Once Again, the Laffer Curve Curves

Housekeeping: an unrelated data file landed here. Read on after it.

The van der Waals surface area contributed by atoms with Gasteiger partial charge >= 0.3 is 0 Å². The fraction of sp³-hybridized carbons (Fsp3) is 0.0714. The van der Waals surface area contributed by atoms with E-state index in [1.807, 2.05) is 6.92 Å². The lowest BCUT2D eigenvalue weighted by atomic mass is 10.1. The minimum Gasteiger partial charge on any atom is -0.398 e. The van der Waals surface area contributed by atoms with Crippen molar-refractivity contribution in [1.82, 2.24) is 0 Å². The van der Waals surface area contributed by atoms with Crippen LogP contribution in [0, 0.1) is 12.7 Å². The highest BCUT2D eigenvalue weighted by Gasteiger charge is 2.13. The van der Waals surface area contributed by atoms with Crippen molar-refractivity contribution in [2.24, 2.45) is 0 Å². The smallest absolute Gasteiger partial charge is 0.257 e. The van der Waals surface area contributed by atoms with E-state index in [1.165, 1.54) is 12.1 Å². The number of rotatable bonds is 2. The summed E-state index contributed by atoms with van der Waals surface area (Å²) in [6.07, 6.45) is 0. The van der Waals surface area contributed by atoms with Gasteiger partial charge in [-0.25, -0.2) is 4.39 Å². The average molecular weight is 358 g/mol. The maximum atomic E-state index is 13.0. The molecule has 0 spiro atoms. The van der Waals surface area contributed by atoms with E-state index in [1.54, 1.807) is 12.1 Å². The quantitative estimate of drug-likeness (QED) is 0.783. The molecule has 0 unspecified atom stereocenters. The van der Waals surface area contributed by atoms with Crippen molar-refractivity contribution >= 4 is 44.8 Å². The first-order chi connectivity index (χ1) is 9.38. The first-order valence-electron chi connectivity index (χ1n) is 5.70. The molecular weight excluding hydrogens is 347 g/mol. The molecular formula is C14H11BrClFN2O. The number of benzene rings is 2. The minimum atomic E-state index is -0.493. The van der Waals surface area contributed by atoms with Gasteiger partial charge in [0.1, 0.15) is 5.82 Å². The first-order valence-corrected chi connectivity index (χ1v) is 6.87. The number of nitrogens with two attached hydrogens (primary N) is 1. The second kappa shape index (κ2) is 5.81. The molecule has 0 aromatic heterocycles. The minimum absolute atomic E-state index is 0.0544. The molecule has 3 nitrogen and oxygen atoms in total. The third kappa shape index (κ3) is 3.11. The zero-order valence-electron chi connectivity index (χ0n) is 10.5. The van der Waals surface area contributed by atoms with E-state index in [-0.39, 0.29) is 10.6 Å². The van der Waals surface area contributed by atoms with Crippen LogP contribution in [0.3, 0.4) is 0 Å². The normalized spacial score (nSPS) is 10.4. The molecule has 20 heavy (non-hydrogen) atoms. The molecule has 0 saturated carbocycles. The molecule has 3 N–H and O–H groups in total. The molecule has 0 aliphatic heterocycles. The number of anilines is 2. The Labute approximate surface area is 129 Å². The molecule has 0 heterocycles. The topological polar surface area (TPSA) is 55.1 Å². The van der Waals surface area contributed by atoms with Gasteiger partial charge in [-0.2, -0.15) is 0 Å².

Michael Barone, whom I usually respect, confuses, like most Republicans, the issue about tax rates. Yes, when Kennedy cut the top rate from 90% to 70%, federal revenues did actually go up. And when Reagan cut the top rate to 38.9%, federal revenues actually did go up. But the effect of cutting tax rates doesn’t continue forever. The Clinton years, with a top rate of 38.9%, were not exactly lean years for the economy or the government. And G. W. Bush’s decreasing of the rate to 28% did not increase federal revenue. The rate of Clinton’s time, and the rate we would return to if the Bush tax cuts expire, 38.9%, is, I believe, precisely that point on the Laffer curve at which federal tax revenues will be maximized; or if not, very close to it. I’ll admit I’m no fan of a highly progressive tax, because since the government serves all of us, it should cost all of us something. The rich don’t have enough money to fund the government without everyone else sacrificing as well. But the rate of 38.9% was not oppressive, and the most all-inclusive boom in recent times, that of the Clinton-Gingrich years, happened at that rate. We now again have a Democratic President and a Republican House. I have, rightly or wrongly, been hoping for a repeat of the late ‘90s. Time will tell, however.


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